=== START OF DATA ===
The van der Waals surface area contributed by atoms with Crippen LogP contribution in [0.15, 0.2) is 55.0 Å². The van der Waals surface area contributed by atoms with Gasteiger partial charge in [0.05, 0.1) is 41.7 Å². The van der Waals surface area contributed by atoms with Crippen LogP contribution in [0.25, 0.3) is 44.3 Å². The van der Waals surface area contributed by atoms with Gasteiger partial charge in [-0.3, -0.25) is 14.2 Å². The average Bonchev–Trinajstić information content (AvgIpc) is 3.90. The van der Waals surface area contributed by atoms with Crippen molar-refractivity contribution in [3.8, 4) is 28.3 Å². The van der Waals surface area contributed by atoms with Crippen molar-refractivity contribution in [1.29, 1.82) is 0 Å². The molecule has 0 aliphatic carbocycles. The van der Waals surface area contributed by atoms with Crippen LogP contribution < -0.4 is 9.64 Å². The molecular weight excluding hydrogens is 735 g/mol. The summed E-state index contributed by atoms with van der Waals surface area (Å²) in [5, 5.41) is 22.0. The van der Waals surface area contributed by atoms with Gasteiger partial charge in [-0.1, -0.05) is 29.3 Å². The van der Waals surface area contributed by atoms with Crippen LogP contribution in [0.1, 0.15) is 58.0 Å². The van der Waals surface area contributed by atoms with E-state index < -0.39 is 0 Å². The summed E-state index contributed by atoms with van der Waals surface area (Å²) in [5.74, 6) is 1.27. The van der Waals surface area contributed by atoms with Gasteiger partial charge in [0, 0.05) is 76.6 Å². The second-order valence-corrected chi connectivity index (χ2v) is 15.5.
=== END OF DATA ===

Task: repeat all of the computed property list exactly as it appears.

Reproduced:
The van der Waals surface area contributed by atoms with Crippen LogP contribution in [0.15, 0.2) is 55.0 Å². The van der Waals surface area contributed by atoms with Gasteiger partial charge in [0.05, 0.1) is 41.7 Å². The van der Waals surface area contributed by atoms with Crippen LogP contribution in [0.25, 0.3) is 44.3 Å². The van der Waals surface area contributed by atoms with Gasteiger partial charge in [-0.3, -0.25) is 14.2 Å². The average Bonchev–Trinajstić information content (AvgIpc) is 3.90. The van der Waals surface area contributed by atoms with Crippen molar-refractivity contribution in [3.8, 4) is 28.3 Å². The van der Waals surface area contributed by atoms with Crippen molar-refractivity contribution in [1.29, 1.82) is 0 Å². The molecule has 0 aliphatic carbocycles. The van der Waals surface area contributed by atoms with Crippen LogP contribution < -0.4 is 9.64 Å². The molecular weight excluding hydrogens is 735 g/mol. The summed E-state index contributed by atoms with van der Waals surface area (Å²) in [5, 5.41) is 22.0. The van der Waals surface area contributed by atoms with Gasteiger partial charge in [-0.1, -0.05) is 29.3 Å². The van der Waals surface area contributed by atoms with Crippen LogP contribution in [0.1, 0.15) is 58.0 Å². The van der Waals surface area contributed by atoms with E-state index < -0.39 is 0 Å². The summed E-state index contributed by atoms with van der Waals surface area (Å²) in [5.74, 6) is 1.27. The van der Waals surface area contributed by atoms with Gasteiger partial charge in [0, 0.05) is 76.6 Å². The second-order valence-corrected chi connectivity index (χ2v) is 15.5.